Three years into the worst housing downturn since the Great Depression, three dozen major builders have declared bankruptcy. Yet for every builder that has gone under, hundreds more are on life support, hanging on only because their lenders choose to look the other way.
“I know many cases where builders imploded a year and a half ago, and they are still working out their problems with banks,” Doug Yearly, a regional president of Toll Brothers, said at an investment conference in September. “Lots of builders are hanging on by their fingernails,” adds Joel Shine, the former president of CityView, which works with builders to provide workforce housing, “and banks are letting them hang on by their fingernails. That’s not going to end well.”
Nearly everyone in the industry knows someone who remains in business, struggling mightily to generate enough cash to pay off debt and fund operations, only out of the good graces of a lender. From a financial perspective, these companies are upside down, without the assets to pay off their debts. As we move into the winter months, with builders and lenders both starved for cash, the pace of builder liquidations and bankruptcies is likely to markedly increase.
Apocalyptic forecasts, made early in the downturn, that industry ranks could be trimmed by at least 50 percent may well come true. Housing analyst Ivy Zelman of Zelman & Associates believes that the current debt crisis may push that figure as high as 75 percent. “As more and more banks are forced by regulators to clean up their balance sheets,” she says, “private builder failures will accelerate. Even well-performing builders will struggle to obtain financing to move forward with projects.”
Many builders have quietly wound down their operations to avoid bankruptcy, selling off land and unfinished homes to investors. Some, such as Houston’s Royce Homes and Taylor-Morley of St. Louis, attracted considerable attention in the process. Others remain in pitched battles with bank workout departments.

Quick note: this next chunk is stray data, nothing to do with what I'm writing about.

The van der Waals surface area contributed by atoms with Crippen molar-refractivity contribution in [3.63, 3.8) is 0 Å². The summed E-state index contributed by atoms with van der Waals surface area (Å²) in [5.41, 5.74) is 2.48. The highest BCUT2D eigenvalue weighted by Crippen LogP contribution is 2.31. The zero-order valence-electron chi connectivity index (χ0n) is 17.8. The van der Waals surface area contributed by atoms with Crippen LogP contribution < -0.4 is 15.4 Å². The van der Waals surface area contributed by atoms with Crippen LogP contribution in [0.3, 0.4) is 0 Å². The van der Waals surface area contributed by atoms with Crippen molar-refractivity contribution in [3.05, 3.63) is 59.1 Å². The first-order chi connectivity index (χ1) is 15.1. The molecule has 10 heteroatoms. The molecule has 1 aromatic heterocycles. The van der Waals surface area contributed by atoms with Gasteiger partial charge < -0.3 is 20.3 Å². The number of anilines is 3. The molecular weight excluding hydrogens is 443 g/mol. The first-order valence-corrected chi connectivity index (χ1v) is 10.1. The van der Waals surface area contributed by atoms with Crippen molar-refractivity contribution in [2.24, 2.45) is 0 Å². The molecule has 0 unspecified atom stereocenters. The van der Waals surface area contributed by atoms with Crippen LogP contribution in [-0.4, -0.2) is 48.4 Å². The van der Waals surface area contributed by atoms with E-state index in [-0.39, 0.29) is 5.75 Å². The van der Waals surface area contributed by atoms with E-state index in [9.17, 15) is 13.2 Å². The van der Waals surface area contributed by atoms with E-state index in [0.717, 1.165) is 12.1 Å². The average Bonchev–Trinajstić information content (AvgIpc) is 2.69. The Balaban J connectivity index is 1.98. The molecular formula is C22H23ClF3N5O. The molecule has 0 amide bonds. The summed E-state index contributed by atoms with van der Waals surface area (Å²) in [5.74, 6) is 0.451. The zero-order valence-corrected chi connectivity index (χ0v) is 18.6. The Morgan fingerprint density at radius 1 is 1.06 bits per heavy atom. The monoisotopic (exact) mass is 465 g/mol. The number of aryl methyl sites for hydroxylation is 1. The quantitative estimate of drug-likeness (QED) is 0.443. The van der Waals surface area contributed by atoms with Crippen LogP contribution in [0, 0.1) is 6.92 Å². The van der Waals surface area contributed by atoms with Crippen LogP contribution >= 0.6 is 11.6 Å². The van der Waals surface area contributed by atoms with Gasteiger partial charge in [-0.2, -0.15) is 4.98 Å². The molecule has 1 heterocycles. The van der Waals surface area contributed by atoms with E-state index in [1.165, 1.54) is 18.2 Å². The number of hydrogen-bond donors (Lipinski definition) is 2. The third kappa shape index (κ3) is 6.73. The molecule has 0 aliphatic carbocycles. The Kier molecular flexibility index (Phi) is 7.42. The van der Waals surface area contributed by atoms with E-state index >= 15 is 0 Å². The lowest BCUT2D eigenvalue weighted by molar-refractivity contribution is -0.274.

The banks, of course, would like an immediate repayment in full of loans they’ve made. But most builders don’t have the money, or the inclination, to do this, especially if they have gone to outside equity for funds, and those equity sources are looking for a 20 percent to 25 percent return.
“That leaves the banks with only three choices,” says one builder who has been negotiating with his banks for more than a year. “They can foreclose and pursue any guarantees, which is likely to put the builder out of business. They can continue funding the build-out of the neighborhood with the hope of maybe getting full repayment or minimizing their losses. Or they can accept a discounted repayment of the debt.”
Most builders faced with this situation would prefer to build their way out of the mess. They would like to get the financing to build another project, or complete the ones they started. But throughout the country, banks have virtually shut off the AD&C spigot. “There’s no debt available,” confirms Jack Haynes, executive vice president of builder loans for Countrywide Home Loans. “The only way to finance deals is with equity through institutional sources, and that’s a very expensive option.”
Learn more about markets featured in this article: Atlanta, GA.